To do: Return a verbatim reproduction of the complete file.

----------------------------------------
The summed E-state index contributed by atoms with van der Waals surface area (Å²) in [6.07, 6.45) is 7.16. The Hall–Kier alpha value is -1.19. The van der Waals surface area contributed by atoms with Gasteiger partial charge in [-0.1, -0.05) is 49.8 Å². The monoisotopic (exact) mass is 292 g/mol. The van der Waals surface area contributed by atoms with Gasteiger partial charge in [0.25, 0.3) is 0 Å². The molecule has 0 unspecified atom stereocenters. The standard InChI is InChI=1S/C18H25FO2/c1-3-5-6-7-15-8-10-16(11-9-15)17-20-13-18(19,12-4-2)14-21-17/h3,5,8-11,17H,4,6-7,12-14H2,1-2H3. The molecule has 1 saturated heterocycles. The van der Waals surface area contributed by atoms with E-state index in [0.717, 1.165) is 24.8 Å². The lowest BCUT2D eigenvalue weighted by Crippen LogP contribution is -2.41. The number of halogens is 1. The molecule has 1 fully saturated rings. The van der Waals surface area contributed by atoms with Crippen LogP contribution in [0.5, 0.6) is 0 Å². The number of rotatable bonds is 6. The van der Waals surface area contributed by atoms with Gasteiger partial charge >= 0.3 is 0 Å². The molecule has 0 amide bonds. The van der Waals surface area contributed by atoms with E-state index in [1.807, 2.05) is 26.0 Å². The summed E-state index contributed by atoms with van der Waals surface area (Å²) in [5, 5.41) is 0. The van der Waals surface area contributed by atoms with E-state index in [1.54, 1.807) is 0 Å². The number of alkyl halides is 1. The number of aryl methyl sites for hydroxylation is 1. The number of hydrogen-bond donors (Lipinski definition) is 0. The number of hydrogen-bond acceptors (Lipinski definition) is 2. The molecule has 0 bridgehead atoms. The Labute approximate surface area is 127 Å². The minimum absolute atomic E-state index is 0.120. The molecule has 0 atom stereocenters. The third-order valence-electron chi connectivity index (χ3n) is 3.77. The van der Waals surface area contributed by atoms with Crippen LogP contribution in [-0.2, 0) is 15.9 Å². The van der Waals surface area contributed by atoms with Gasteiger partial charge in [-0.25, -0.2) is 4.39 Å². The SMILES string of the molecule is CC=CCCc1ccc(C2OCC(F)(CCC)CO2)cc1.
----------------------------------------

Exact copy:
The summed E-state index contributed by atoms with van der Waals surface area (Å²) in [6.07, 6.45) is 7.16. The Hall–Kier alpha value is -1.19. The van der Waals surface area contributed by atoms with Gasteiger partial charge in [-0.1, -0.05) is 49.8 Å². The monoisotopic (exact) mass is 292 g/mol. The van der Waals surface area contributed by atoms with Gasteiger partial charge in [0.25, 0.3) is 0 Å². The molecule has 0 unspecified atom stereocenters. The standard InChI is InChI=1S/C18H25FO2/c1-3-5-6-7-15-8-10-16(11-9-15)17-20-13-18(19,12-4-2)14-21-17/h3,5,8-11,17H,4,6-7,12-14H2,1-2H3. The molecule has 1 saturated heterocycles. The van der Waals surface area contributed by atoms with E-state index in [0.717, 1.165) is 24.8 Å². The lowest BCUT2D eigenvalue weighted by Crippen LogP contribution is -2.41. The number of halogens is 1. The molecule has 1 fully saturated rings. The van der Waals surface area contributed by atoms with Crippen LogP contribution in [0.5, 0.6) is 0 Å². The number of rotatable bonds is 6. The van der Waals surface area contributed by atoms with Gasteiger partial charge >= 0.3 is 0 Å². The molecule has 0 amide bonds. The van der Waals surface area contributed by atoms with E-state index in [1.807, 2.05) is 26.0 Å². The summed E-state index contributed by atoms with van der Waals surface area (Å²) in [5, 5.41) is 0. The van der Waals surface area contributed by atoms with E-state index in [1.54, 1.807) is 0 Å². The number of alkyl halides is 1. The number of aryl methyl sites for hydroxylation is 1. The number of hydrogen-bond donors (Lipinski definition) is 0. The number of hydrogen-bond acceptors (Lipinski definition) is 2. The molecule has 0 bridgehead atoms. The Labute approximate surface area is 127 Å². The minimum absolute atomic E-state index is 0.120. The molecule has 0 atom stereocenters. The third-order valence-electron chi connectivity index (χ3n) is 3.77. The van der Waals surface area contributed by atoms with Crippen LogP contribution in [-0.2, 0) is 15.9 Å². The van der Waals surface area contributed by atoms with Gasteiger partial charge in [-0.25, -0.2) is 4.39 Å². The SMILES string of the molecule is CC=CCCc1ccc(C2OCC(F)(CCC)CO2)cc1.